More important than the physical apparatus available at FACTS is the talent that it attracts and nurtures. For example, Prof Lam highlights how FACTS has become a hub for the cross-fertilisation of ideas among scientists in the region and further abroad.

“Very often, we get visiting scientists, many of whom are well-known microscopists, stopping by FACTS to give seminars and interact with users and students,” she says. FACTS scientists also run their own training programmes, both to introduce users to each technique and to train them to the most advanced level.

Dr Chris Boothroyd, Principal Scientist at FACTS, notes that the nature of the instrumentation at FACTS promotes interdisciplinary research as well. “For instance, while electron microscopy can be used to ‘see’ the machinery of life—proteins and DNA inside cells—it can also be used to reveal the nanoscale structure of two-dimensional semiconductor materials such as molybdenum disulphide and molybdenum diselenide,” he says.

“These materials form layers that are only one or two atoms thick, and our microscopes are powerful enough to enable viewing of individual atoms. We are also able to heat or cool materials in the microscope and watch them grow under different environmental conditions.”

Individual atoms in a two-dimensional molybdenum disulphide and molybdenum diselenide compound material imaged with a high-resolution scanning transmission electron microscope at FACTS. Credit: Zhou Jiadong, Liu Zheng and Zhu Chao.

Indeed, there is much that biologists and materials scientists can learn from one another, Prof Lam notes. Biological samples, for one, are considered low contrast, yet biologists have developed ways to visualise them using electron- and X-ray-based methods. Materials scientists working on soft materials can therefore take a leaf out of the biologists’ protocol book.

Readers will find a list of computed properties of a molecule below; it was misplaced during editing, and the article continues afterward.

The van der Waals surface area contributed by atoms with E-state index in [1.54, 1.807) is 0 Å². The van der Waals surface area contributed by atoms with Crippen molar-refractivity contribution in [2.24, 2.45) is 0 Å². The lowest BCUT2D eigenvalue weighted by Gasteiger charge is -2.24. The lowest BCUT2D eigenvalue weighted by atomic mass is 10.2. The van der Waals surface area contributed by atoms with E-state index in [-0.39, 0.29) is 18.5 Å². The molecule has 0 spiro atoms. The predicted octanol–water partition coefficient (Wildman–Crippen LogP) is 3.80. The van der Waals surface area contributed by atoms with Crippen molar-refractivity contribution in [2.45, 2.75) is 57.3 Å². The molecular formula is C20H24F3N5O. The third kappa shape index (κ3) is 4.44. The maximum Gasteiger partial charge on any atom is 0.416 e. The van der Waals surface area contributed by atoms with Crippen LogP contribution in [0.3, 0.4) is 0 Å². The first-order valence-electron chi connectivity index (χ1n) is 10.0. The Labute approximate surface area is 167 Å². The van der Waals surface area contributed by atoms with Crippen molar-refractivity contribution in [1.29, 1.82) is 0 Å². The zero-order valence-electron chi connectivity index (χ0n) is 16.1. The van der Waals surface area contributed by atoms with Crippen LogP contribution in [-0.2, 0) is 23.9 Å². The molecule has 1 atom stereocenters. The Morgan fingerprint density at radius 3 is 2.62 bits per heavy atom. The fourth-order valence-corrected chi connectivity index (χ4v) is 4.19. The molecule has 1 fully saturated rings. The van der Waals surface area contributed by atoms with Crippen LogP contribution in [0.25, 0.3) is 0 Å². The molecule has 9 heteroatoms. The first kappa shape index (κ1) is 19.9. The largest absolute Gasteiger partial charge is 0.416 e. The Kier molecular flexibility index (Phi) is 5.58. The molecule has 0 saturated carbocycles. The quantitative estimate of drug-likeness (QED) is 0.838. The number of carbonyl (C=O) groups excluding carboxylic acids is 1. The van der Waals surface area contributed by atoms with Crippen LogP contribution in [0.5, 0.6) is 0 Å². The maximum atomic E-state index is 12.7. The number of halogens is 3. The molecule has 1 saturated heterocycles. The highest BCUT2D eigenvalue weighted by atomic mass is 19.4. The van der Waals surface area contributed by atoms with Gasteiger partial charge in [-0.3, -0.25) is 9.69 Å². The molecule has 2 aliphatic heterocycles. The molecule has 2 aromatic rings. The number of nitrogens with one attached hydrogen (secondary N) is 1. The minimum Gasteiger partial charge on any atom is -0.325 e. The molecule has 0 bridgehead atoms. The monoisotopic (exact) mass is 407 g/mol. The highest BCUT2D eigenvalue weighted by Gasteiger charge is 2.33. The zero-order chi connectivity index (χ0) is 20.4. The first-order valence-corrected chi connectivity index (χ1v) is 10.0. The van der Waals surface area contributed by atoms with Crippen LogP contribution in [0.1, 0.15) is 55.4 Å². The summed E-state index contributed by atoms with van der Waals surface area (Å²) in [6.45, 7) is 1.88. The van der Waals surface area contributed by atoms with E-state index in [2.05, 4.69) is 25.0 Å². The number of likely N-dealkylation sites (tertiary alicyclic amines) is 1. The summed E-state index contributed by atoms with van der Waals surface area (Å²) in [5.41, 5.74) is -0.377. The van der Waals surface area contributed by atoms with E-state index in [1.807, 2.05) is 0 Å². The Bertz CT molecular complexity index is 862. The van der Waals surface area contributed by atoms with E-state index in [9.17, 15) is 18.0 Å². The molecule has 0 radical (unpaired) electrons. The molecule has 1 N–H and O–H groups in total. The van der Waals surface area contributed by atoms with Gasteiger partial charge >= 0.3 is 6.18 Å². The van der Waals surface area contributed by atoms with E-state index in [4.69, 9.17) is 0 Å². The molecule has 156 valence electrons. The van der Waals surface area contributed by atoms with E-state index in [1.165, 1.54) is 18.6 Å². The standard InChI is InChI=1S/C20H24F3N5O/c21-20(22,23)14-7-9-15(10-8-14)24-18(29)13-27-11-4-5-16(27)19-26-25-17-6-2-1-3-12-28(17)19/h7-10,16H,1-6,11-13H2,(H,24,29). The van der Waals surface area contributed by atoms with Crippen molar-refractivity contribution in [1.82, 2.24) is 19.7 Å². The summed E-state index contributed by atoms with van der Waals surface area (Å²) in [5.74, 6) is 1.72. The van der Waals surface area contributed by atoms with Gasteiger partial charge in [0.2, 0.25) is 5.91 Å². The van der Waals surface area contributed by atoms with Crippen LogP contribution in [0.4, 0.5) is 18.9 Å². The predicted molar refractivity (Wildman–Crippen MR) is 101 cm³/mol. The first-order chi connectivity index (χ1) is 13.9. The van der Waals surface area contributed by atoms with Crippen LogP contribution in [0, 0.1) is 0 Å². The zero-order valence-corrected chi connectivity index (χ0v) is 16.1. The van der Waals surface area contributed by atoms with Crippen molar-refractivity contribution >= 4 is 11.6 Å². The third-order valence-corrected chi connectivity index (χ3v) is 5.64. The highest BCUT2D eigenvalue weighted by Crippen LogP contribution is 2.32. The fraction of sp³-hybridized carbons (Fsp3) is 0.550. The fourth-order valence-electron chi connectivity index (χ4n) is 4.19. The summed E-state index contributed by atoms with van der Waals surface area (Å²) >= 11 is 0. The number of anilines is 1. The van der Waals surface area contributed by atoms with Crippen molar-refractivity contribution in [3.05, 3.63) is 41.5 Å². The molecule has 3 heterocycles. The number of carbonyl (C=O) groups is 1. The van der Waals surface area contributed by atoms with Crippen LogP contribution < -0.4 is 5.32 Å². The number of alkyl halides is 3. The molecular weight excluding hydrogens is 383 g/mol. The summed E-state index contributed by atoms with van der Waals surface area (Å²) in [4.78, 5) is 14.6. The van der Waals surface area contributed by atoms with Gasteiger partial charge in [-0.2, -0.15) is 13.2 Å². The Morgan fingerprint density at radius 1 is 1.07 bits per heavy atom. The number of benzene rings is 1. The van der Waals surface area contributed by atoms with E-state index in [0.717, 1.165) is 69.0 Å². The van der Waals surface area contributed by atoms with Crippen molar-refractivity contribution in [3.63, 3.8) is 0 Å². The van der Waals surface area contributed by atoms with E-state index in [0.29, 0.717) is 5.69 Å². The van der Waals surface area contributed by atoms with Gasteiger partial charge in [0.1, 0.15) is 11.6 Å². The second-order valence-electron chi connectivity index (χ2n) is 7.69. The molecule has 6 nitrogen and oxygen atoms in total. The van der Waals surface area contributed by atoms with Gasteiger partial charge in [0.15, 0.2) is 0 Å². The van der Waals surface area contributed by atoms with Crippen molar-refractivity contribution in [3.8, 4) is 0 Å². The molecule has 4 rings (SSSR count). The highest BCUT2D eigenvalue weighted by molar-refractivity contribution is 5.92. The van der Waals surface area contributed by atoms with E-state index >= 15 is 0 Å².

On the other hand, materials scientists who may be more familiar with spectroscopy techniques for understanding elements and structures can guide biologists in addressing fundamental molecular mechanisms.

“There’s a lot of synergy and complementarity to be found at FACTS,” she says.

Bringing the University’s innovations to industry

A happy problem that has emerged from the mingling of scientific backgrounds and expertise at FACTS is the burgeoning amount of data being generated. “High-throughput electron microscopes generate up to two terabytes of data per day,” says Asst Prof Sandin.

Analysing this data requires significant computing power and advanced image processing procedures. Data storage and transfer remain a challenge, she points out.

“This is not just a problem for NTU; it’s a problem for everyone worldwide,” Prof Lam explains.

Going forward, Asst Prof Sandin hopes to see FACTS become a centre for the development of advanced electron microscopy methods, especially for new applications. “We have amazing tools at FACTS, but innovation in terms of sample preparation and image analysis are also important,” she says.

Agreeing, Prof Lam stresses the importance of knowledge sharing and thinks that FACTS can serve not just the University’s needs, but also those of industry. For instance, its capabilities have helped to convince multinational companies like Procter & Gamble and Rolls-Royce to carry out research and development in Singapore.

“Singapore now has a critical mass of microscopists; I think FACTS will allow more productive interactions between the various universities, schools and institutions,” Prof Lam concludes.

The article appeared first in NTU’s research & innovation magazine Pushing Frontiers (issue #15, June 2019). 

You may also like...